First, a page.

The Minister also congratulated WWF for highlighting the importance of entrepreneurship as a way of combating climate change and energy poverty and thinks the presence of Climate Solver in India will go a long way in having more solutions coming from the country in the years ahead. We hope it is true and after this week we are more confident than ever that the Indian cleantech innovation journey is only just starting on a long and exciting journey.

The Confederation of Indian Industries (CII) is about to set up a 10th Centre of Excellence – On Start-Ups. A major business association opening up space for disruptors to have a central role can only be good news in constantly challenging conservative thinking internally, for ex in climate policy advocacy.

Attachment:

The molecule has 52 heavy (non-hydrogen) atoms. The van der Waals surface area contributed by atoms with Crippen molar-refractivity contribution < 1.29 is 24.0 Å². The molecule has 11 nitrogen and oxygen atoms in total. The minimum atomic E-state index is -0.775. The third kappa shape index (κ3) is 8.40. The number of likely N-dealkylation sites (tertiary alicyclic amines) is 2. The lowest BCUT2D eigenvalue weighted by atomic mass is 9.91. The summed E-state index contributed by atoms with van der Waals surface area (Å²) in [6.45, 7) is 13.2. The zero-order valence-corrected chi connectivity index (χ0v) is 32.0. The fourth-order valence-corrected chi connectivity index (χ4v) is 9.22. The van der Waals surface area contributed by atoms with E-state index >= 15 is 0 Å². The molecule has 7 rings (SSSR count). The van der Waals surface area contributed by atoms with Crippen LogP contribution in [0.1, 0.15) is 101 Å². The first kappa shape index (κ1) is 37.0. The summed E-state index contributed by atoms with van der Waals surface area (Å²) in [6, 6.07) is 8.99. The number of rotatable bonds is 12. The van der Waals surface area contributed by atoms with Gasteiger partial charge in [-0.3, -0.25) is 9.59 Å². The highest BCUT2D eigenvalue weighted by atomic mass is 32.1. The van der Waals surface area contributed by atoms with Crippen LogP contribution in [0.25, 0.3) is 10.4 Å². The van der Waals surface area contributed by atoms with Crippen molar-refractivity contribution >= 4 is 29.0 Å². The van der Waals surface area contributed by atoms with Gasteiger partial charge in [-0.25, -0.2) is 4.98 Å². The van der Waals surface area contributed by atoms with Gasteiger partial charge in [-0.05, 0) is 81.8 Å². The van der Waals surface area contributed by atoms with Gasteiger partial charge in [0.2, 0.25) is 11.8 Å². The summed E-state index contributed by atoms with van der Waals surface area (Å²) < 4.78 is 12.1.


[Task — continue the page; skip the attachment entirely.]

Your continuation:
A very interesting initiative to watch is the Global Innovation & Technology Alliance (GITA) set up in public-partnership between CII and India’s Technology Development Board. Jointly funded development of cleantech already happens between India and Finland, Israel, UK, Spain and Korea on this platform. The kind of technology cooperation that we need to see more of and start-up generator countries in cleantech that are hungry for India’s huge market should not sit on their hands but get onboard if they are interested in strengthening commercialization opportunities for their business communities. Possibly even more innovative is the recently established Technology Acquisition & Development Fund (TADF) for "Green Manufacturing" where Indian companies can get direct funding support for Technology Acquisitions, indirect funding support through Patent pools and more.